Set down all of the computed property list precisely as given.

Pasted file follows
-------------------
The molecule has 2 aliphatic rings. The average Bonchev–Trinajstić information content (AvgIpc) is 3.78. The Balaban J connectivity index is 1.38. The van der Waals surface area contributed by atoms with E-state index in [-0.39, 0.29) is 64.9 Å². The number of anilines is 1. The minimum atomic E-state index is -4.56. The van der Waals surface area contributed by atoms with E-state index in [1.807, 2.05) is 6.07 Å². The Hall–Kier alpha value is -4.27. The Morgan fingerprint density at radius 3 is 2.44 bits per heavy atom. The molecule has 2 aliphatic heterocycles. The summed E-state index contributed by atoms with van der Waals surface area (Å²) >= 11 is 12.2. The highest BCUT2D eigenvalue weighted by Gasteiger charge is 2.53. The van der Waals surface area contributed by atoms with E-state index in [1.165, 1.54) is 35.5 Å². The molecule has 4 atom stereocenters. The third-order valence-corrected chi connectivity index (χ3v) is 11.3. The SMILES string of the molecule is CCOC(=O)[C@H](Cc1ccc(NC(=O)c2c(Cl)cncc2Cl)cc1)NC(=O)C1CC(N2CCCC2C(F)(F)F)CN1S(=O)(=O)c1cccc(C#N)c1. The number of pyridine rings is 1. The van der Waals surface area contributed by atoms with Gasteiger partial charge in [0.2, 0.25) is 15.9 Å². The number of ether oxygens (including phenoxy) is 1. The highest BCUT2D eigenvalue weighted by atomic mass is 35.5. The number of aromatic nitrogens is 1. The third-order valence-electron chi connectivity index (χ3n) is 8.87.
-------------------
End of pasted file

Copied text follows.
The molecule has 2 aliphatic rings. The average Bonchev–Trinajstić information content (AvgIpc) is 3.78. The Balaban J connectivity index is 1.38. The van der Waals surface area contributed by atoms with E-state index in [-0.39, 0.29) is 64.9 Å². The number of anilines is 1. The minimum atomic E-state index is -4.56. The van der Waals surface area contributed by atoms with E-state index in [1.807, 2.05) is 6.07 Å². The Hall–Kier alpha value is -4.27. The Morgan fingerprint density at radius 3 is 2.44 bits per heavy atom. The molecule has 2 aliphatic heterocycles. The summed E-state index contributed by atoms with van der Waals surface area (Å²) >= 11 is 12.2. The highest BCUT2D eigenvalue weighted by Gasteiger charge is 2.53. The van der Waals surface area contributed by atoms with E-state index in [1.165, 1.54) is 35.5 Å². The molecule has 4 atom stereocenters. The third-order valence-corrected chi connectivity index (χ3v) is 11.3. The SMILES string of the molecule is CCOC(=O)[C@H](Cc1ccc(NC(=O)c2c(Cl)cncc2Cl)cc1)NC(=O)C1CC(N2CCCC2C(F)(F)F)CN1S(=O)(=O)c1cccc(C#N)c1. The number of pyridine rings is 1. The van der Waals surface area contributed by atoms with Gasteiger partial charge in [0.2, 0.25) is 15.9 Å². The number of ether oxygens (including phenoxy) is 1. The highest BCUT2D eigenvalue weighted by atomic mass is 35.5. The number of aromatic nitrogens is 1. The third-order valence-electron chi connectivity index (χ3n) is 8.87.